Was it really just last week that we emerged from the deep freeze? Monday afternoon, as dusk was settling, I took Ginger for a late walk and didn’t mind her noodling around, sniffing every other lamppost. This would have been unthinkable a week ago, as the ominously dubbed Arctic Vortex clenched half the country in its icy swirl.

Early last week, as temperatures hovered in the single digits, I barely emerged from my home. If Ginger wanted out, I opened and shut the door as quickly as possible, to avoid the frigid air. We switched over from our heat pumps to our oil burner, since the pumps don’t function efficiently below 10 degrees. My skin dried out. My digital ulcers erupted.

Now, following a delightful weekend in the 50s, my fingers are barely beginning to heal again. A new shipment of fabric bandages (I favor Coverlets, only available by mail order, for their softness and flexibility around my sensitive fingertips) arrived on time, thank goodness, because I was running through boxes of 100 far too fast.

With supplies replenished (I order 1,000 bandages at a time), I’m steeling myself for the next arctic onslaught. That’s right, it looks like we’re going back into the meat locker. The National Weather Service’s 14-day outlook predicts lower than normal temperatures for all of us east of the Mississippi. If you live in the other half of the country, you’re in for warmer than seasonal temps.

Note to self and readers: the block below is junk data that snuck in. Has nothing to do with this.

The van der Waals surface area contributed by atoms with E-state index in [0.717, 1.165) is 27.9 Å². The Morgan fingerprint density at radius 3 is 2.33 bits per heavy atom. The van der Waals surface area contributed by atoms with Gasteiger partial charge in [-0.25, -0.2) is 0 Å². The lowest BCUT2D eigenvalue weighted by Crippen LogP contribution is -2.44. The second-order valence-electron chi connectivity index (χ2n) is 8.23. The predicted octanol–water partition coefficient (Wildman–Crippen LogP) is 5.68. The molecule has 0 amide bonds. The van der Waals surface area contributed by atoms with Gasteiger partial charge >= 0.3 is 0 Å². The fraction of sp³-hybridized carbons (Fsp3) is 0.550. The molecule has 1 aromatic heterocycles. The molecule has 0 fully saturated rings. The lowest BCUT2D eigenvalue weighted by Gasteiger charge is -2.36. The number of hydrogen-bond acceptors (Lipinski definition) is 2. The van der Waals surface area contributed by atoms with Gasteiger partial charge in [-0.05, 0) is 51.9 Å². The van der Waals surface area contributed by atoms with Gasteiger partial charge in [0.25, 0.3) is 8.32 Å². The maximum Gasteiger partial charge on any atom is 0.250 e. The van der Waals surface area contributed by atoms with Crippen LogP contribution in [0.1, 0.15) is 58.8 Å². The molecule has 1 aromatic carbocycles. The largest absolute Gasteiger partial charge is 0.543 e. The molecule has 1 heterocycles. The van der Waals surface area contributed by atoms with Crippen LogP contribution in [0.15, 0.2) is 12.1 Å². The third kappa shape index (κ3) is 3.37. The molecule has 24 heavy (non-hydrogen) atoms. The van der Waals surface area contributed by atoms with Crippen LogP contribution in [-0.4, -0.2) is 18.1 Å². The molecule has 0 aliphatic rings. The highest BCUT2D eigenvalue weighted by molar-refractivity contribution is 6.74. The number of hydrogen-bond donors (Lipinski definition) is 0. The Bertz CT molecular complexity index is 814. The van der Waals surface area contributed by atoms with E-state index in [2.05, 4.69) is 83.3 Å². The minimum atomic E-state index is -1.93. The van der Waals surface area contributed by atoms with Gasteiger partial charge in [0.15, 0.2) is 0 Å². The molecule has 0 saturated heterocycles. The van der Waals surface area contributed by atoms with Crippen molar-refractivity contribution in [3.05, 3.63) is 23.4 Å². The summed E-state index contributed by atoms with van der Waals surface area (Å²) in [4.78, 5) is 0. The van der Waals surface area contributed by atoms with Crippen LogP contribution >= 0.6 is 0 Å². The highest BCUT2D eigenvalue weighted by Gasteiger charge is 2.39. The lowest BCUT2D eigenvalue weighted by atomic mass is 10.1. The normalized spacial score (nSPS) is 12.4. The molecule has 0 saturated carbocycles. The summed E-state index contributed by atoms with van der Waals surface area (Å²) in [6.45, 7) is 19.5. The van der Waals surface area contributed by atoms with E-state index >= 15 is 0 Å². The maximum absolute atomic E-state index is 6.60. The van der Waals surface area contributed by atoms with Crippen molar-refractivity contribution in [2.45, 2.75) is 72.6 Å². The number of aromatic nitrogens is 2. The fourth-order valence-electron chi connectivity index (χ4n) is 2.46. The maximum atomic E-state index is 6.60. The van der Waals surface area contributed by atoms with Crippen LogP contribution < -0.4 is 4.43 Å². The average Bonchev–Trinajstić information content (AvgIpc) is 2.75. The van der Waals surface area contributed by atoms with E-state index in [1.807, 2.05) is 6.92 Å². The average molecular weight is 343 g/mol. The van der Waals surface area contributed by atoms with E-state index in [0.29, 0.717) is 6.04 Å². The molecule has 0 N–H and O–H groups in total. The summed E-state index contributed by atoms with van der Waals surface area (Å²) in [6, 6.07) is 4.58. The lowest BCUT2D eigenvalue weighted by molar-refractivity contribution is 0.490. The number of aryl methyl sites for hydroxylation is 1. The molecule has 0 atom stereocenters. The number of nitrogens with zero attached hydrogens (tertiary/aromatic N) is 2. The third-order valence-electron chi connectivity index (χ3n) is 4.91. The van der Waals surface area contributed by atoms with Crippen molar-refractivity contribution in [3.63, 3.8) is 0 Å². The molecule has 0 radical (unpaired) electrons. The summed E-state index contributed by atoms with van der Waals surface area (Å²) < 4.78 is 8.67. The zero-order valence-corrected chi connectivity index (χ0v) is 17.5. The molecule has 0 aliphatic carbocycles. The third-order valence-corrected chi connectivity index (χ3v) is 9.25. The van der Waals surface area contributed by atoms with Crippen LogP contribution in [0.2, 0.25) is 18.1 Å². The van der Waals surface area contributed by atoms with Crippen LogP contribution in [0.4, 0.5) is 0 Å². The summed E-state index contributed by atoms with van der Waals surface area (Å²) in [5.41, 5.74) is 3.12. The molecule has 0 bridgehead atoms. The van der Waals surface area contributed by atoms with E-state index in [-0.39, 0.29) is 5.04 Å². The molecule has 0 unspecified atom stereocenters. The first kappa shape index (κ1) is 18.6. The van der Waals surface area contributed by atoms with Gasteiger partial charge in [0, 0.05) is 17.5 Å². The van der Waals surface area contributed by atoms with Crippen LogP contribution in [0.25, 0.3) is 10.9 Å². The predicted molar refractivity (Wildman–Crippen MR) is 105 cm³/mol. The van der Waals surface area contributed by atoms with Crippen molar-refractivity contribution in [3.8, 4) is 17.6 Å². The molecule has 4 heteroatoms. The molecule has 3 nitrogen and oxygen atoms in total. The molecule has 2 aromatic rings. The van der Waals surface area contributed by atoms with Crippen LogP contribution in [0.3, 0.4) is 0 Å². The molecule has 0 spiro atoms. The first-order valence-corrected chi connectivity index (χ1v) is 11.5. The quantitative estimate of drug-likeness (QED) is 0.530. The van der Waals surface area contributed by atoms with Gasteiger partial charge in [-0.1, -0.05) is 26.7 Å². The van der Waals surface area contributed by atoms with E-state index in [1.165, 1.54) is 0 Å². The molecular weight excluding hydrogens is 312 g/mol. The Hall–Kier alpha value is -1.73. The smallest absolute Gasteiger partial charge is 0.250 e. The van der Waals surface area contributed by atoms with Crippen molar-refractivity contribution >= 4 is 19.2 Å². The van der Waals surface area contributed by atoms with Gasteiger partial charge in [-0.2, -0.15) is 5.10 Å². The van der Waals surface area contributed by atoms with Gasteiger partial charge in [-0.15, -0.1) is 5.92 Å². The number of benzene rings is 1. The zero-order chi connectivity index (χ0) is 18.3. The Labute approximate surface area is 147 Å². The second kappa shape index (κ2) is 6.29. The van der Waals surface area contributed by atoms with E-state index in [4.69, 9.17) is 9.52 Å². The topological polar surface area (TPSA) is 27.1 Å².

According to one hyperventilating summary of upcoming weather that I read, we could be dealing with icy cold into the beginning of February. The author quipped that it will be like those winters your grandparents remember.

This thrills me to no end. But then, I remind myself, this is New England, not the upper Midwest, where temperatures dipped to 40 below over the past few weeks. (My sincere condolences. Really. I cannot imagine surviving there.) Our favorite saying here is if you don’t like the weather, just wait a minute.

Time to get ready. I need to get my well-worn sweaters to the dry cleaners, so they are fresh once again. I need to drive my charcoal grey Prius through the car wash, to rid it of a thick coat of road salt that makes it looks as if someone clapped erasers all over a chalkboard (does anyone use these anymore?), before it gets so cold again that the water will freeze the doors shut.

Most importantly, I need to get my mind wrapped around the fact that I cannot do anything to predict or prevent extremely cold weather. It doesn’t really help to read 14-day weather outlooks, because it will all change, anyway. There is no way to know how whatever freezing cold will impact my hands further until it arrives.

A century ago, the great Antarctic explorer Ernest Shackleton kept his men alive for two year when their ship, the Endurance, became ice-locked and eventually sank on an aborted expedition to traverse the continent. One of the keys to his leadership success and their survival was to encourage his men to play—igloo building contests, dog sled races, singing.

Maybe that’s the best way to prepare for the next deep freeze—tune out the weather forecasts and tune in some great music.

Photo Credit: Sharon Mollerus via Compfight cc

Evelyn Herwitz blogs weekly about living fully with chronic disease, the inside of baseballs, turtles and frogs, J.S. Bach, the meaning of life and whatever else she happens to be thinking about at


  1. Kathy Pulda says:

    Great post!

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